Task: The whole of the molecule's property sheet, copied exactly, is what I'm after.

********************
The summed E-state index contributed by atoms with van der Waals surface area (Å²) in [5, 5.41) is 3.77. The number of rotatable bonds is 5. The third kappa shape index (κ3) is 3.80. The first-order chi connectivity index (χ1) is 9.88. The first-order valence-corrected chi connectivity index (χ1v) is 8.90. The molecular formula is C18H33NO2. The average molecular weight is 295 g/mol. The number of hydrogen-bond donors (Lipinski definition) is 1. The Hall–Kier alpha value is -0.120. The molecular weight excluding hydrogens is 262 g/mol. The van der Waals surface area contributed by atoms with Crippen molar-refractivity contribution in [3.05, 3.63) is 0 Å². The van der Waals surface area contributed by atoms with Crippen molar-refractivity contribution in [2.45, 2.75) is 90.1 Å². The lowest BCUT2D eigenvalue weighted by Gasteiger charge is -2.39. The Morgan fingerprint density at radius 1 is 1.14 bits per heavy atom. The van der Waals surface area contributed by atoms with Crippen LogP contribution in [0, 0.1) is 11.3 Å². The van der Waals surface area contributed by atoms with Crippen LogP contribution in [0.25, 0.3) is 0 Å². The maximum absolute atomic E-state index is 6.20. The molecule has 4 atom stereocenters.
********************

The summed E-state index contributed by atoms with van der Waals surface area (Å²) in [5, 5.41) is 3.77. The number of rotatable bonds is 5. The third kappa shape index (κ3) is 3.80. The first-order chi connectivity index (χ1) is 9.88. The first-order valence-corrected chi connectivity index (χ1v) is 8.90. The molecular formula is C18H33NO2. The average molecular weight is 295 g/mol. The number of hydrogen-bond donors (Lipinski definition) is 1. The Hall–Kier alpha value is -0.120. The molecular weight excluding hydrogens is 262 g/mol. The van der Waals surface area contributed by atoms with Crippen molar-refractivity contribution in [3.05, 3.63) is 0 Å². The van der Waals surface area contributed by atoms with Crippen molar-refractivity contribution in [2.45, 2.75) is 90.1 Å². The lowest BCUT2D eigenvalue weighted by Gasteiger charge is -2.39. The Morgan fingerprint density at radius 1 is 1.14 bits per heavy atom. The van der Waals surface area contributed by atoms with Crippen LogP contribution in [0, 0.1) is 11.3 Å². The van der Waals surface area contributed by atoms with Crippen LogP contribution in [0.25, 0.3) is 0 Å². The maximum absolute atomic E-state index is 6.20. The molecule has 4 atom stereocenters.